Normally, you’d expect Sorrento (NASDAQ:SRNE) to be surging. The company has a hot test for Covid-19. With the recent news around President Donald Trump and other high-level administration officials getting the novel coronavirus, you’d think that the so-called Covid stocks would be soaring. Yet, they all aren’t. SRNE stock, for example, pops on news, but lately those pops don’t turn into sustained uptrends.
Many of the Covid-19 testing stocks have underperformed lately, even as some of the vaccines have faced delays. I think traders might be facing a bit of fatigue with the pandemic. While we’ve heard tons about potential Covid cures, tests, and vaccines, very little of it has turned into actual results yet.
That holds for Sorrento as well.
When Will Clinical Developments Turn Into Revenues?
The leading issue with Sorrento — and numerous other Covid-19 stocks for that matter — is a lack of commercial success. It’s one thing to have a bunch of potential blockbuster products in clinical trials. That’s certainly enough to drum up excitement in the early part of a media cycle.
But we’ve been dealing with the coronavirus since February now. At some point, it’s not enough to have possible solutions that may be available later. Instead, the market gets more picky and only focuses on companies that have real commercial sales, or high-end revenues from key partnerships such as the government’s Operation Warp Speed.
For the quarter that ended in June, Sorrento did show some signs of progress. But it wasn’t nearly enough. Revenues jumped from $6.5 million to $9 million. In a vacuum, that might seem like a big move. However, Sorrento is currently spending $57 million per quarter in total operating costs, so whether it earns $6 million or $9 million, it’s just a drop in the bucket compared to Sorrento’s overhead.
A Confusing Pipeline
One interesting bit of the Sorrento story is that the company has a ton of irons in the fire. Usually, a Covid-19 company is working on tests, or treatments, or a vaccine for that disease. There’s a singular focus.
Sorrento, by contrast, has a wide variety of products specifically for Covid-19. Then it has other lines of intellectual property as well, including potential treatments for cancer and dealing with pain management. The potential issue is that Sorrento may be stretching its resources too thinly.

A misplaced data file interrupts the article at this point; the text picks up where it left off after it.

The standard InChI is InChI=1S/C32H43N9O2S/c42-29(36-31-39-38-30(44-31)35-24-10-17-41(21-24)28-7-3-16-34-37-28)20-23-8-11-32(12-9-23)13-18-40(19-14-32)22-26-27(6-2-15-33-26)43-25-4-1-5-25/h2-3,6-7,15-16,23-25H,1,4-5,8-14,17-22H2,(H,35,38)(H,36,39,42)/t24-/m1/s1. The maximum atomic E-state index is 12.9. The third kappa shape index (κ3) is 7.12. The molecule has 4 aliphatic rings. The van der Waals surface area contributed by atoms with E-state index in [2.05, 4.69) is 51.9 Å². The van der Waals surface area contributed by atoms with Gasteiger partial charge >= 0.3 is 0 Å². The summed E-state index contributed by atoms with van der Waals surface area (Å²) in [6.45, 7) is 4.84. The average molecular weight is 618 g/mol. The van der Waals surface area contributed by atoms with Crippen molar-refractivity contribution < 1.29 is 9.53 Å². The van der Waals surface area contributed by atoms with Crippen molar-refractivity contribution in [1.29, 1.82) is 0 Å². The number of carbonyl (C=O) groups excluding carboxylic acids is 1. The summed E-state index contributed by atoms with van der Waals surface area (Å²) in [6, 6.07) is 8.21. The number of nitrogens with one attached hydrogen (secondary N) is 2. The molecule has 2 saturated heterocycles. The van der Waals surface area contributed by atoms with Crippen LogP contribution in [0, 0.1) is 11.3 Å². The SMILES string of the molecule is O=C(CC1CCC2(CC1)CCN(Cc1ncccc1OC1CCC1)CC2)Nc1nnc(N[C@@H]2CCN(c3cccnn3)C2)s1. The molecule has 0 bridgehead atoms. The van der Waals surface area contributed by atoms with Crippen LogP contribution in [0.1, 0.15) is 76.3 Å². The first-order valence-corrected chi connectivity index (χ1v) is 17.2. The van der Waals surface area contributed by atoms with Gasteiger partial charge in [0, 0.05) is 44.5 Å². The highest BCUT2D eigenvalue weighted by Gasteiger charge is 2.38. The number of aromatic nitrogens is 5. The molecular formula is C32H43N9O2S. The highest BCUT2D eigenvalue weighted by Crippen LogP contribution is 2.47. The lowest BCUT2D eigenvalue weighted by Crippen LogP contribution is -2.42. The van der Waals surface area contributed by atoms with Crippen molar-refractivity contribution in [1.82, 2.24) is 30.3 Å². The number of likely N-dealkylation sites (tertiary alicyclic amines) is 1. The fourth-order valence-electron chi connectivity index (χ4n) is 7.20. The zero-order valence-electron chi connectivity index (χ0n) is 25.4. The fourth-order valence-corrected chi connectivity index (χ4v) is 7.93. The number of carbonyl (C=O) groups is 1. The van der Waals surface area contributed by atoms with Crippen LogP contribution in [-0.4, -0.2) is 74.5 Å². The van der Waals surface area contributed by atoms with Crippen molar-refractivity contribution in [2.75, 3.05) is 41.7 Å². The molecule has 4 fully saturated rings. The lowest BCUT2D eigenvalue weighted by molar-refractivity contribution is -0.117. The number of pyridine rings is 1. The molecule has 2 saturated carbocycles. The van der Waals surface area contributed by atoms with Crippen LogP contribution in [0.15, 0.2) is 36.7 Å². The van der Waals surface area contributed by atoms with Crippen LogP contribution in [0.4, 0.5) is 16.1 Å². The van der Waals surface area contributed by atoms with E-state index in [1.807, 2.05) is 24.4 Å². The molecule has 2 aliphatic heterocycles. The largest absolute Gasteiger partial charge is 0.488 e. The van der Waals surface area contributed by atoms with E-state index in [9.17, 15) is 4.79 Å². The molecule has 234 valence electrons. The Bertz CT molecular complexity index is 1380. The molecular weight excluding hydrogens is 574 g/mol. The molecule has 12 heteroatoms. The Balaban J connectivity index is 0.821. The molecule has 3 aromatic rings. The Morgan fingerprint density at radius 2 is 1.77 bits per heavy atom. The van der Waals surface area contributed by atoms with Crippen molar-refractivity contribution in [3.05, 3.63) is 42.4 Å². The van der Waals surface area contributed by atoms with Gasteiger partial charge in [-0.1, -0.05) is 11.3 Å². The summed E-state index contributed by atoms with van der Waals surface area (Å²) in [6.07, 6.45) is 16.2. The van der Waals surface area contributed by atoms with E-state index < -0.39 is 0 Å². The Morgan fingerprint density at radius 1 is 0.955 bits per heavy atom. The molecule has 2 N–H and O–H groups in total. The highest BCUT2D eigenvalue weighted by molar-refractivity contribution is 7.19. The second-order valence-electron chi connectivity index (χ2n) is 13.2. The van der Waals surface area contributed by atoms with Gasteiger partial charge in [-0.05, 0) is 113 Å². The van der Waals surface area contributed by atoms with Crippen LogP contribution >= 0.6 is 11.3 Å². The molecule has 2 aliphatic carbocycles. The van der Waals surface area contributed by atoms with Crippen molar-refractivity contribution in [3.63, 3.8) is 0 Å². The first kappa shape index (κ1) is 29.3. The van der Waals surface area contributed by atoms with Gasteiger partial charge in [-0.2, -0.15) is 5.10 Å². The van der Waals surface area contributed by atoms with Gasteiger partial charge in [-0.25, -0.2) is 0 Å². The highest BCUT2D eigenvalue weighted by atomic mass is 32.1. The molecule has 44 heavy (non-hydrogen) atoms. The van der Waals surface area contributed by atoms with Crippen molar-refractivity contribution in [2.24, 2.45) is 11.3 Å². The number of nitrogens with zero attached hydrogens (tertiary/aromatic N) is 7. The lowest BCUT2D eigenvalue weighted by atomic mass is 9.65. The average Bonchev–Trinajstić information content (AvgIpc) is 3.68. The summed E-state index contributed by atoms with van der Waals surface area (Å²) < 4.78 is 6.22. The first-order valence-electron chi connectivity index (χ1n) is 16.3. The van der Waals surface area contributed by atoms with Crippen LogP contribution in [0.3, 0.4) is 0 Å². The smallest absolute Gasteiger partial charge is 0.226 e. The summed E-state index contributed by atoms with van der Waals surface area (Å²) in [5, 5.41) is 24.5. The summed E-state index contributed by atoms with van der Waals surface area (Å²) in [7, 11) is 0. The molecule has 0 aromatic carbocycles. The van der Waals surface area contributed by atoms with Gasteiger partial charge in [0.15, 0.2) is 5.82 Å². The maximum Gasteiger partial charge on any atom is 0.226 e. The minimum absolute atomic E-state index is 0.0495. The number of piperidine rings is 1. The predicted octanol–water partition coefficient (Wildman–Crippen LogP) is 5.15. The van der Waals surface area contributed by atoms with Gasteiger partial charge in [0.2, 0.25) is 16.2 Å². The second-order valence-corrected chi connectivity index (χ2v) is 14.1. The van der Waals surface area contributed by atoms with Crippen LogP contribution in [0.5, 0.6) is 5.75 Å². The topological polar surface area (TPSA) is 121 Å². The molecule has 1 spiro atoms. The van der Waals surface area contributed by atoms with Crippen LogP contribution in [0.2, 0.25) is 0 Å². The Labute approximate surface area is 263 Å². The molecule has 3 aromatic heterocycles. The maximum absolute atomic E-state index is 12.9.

After all, Sorrento spends about $100 million per year on research & development. That’s a substantial sum, no doubt. But it’s not a huge one given the vast scope of the company’s various research projects. Additionally, and rather surprisingly, the company’s R&D spend actually dropped slightly year-over-year between Q2 2019 and Q2 2020.
You’d think that with all the Covid-19 opportunities, Sorrento would be pushing the pedal to the metal on its clinical programs. But, so far, its budgeting hasn’t reflected that.
This is the sort of thing that gives short sellers more ammunition to question what’s going on. There’s not necessarily anything wrong. In fact, it can be a sign of good discipline when a management team controls its spending. But on the other hand, the skeptics may be right that some of Sorrento’s announcements have done more to fuel the stock price than anything substantive.
Again, it all comes back to revenues; Sorrento needs to start monetizing its clinical pipeline in a major way before investors will truly trust the story.
SRNE Stock Verdict
Time is ticking faster and faster for the Covid-19 stocks. A potential second wave this fall gives companies like Sorrento a chance to validate their clinical pipeline. But if it doesn’t happen in the near future, the window of opportunity will close. Once a vaccine is commercially available, traders will rapidly lose interest in Sorrento and other such names.
Unlike some of the other Covid-19 plays, SRNE stock has plenty of other things in the cupboard. The company isn’t a one-trick pony, and the stock won’t necessarily collapse once the Covid-19 vaccines are approved.
However, Sorrento has a market capitalization of $3 billion. That’s an awfully large figure for a company that is currently generating just $40 million annually in revenues and is burning tons of cash. Further to that, while Sorrento has a massive clinical pipeline, it has so far failed to demonstrate much commercial success. Recent management shake-ups are also concerning. All this could change. But for now, SRNE stock is still a high-risk speculation. And with the company failing to get much sales momentum going yet, traders should be careful first and foremost.
On the date of publication, Ian Bezek did not have (either directly or indirectly) any positions in the securities mentioned in this article.
Ian Bezek has written more than 1,000 articles for InvestorPlace.com and Seeking Alpha. He also worked as a Junior Analyst for Kerrisdale Capital, a $300 million New York City-based hedge fund. You can reach him on Twitter at @irbezek.